Amnesia may be ameliorated with chebulic myrobalan extract

Chebulic myrobalan (Terminalia chebula) is a traditional herbal medicine used across Asia has been found to be a potential cognitive enhancer for amnesia. The study, published in the journal BMC Complementary and Alternative Medicine, investigated whether chebulic myrobalan extract improves amnesia induced by scopolamine in mice.

  • For the study, researchers in Korea also looked at the possible mechanisms linked to cholinergic system and antioxidant effects.
  • They orally administered either 100 milligrams per kilogram (mg/kg) or 200 mg/kg of chebulic myrobalan extract to mice four 14 days.
  • Scopolamine was also intraperitoneally injected to induce memory impairment for seven days.
  • The researchers measured the learning and memory status of mice through the Morris water maze.
  • In addition, they also assessed the levels of reactive oxygen species (ROS), nitric oxide (NO), malondialdehyde (MDA), acetylcholine (ACh), acetylcholinesterase (AchE), and choline acetyltransferase (ChAT) in the hippocampus.
  • Results revealed that chebulic myrobalan extract reversed the learning and memory deficits in acquisition and retention.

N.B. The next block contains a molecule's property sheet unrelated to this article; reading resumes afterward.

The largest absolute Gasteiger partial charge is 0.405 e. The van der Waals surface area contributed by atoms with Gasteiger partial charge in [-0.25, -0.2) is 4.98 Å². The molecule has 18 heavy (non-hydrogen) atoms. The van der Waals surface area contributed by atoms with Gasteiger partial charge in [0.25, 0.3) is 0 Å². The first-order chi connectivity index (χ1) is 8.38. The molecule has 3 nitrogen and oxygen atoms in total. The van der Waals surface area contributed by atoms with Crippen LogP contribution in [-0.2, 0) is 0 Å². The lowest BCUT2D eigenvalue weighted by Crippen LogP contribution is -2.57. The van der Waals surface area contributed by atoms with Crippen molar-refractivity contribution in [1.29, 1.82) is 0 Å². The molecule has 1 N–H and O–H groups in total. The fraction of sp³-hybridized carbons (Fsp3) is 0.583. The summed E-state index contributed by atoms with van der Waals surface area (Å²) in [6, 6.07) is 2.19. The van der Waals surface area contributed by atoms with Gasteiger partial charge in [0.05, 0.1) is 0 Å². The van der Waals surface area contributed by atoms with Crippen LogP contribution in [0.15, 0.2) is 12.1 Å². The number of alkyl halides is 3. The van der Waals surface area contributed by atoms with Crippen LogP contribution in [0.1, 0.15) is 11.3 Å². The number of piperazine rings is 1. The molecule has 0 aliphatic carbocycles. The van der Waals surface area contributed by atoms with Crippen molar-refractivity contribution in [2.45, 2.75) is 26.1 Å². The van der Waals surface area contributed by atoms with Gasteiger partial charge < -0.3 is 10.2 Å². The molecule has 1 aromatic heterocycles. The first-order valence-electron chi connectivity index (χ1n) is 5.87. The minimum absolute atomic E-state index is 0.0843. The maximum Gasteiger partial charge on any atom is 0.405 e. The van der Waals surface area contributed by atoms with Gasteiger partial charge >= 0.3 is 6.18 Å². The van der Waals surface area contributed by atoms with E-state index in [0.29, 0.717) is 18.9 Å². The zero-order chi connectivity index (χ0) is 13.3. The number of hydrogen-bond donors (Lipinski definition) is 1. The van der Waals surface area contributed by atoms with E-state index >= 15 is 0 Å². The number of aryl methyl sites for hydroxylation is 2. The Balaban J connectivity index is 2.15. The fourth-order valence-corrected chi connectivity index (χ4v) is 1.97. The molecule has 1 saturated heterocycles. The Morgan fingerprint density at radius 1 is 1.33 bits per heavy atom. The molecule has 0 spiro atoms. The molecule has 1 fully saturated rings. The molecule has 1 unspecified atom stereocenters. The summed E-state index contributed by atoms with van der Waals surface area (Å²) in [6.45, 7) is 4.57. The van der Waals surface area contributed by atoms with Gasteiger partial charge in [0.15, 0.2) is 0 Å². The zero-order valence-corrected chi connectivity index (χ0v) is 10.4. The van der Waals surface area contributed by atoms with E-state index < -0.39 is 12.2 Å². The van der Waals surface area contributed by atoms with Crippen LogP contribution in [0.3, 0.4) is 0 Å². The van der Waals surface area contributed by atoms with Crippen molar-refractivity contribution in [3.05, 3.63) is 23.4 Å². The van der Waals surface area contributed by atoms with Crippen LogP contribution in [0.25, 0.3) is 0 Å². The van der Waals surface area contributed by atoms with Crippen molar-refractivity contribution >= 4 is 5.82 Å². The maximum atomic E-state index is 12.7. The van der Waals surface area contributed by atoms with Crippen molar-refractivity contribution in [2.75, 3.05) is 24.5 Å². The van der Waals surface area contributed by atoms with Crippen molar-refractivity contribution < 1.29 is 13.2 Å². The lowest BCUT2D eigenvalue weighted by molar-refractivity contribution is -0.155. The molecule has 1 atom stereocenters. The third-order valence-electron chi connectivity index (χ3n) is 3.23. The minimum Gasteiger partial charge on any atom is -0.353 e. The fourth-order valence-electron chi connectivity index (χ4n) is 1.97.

• Moreover, the treatment decreased the activities of AchE in the hippocampus and raised ChAT and ACh levels in mice.
  • Chebulic myrobalan extract also raised levels of ROS, NO, and MDA, thereby inhibiting scopolamine-induced oxidative damage.
  • These findings indicated that chebulic myrobalan extract possesses powerful effects against amnesia through its modulations of the cholinergic system and reduction of oxidative stress.

In conclusion, chebulic myrobalan extract can potentially be used as a natural, alternative treatment for amnesia.

Read the full text of the study at this link.

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Journal Reference:

Kim MD, Lee DY, Lee J, Kim HW, Sung SH, Han J-S, Jeon WK. TERMINALIA CHEBULA EXTRACT PREVENTS SCOPOLAMINE-INDUCED AMNESIA VIA CHOLINERGIC MODULATION AND ANTI-OXIDATIVE EFFECTS IN MICE. BMC Complementary and Alternative Medicine. 2 May 2018; 18(136). DOI: 10.1186/s12906-018-2212-y

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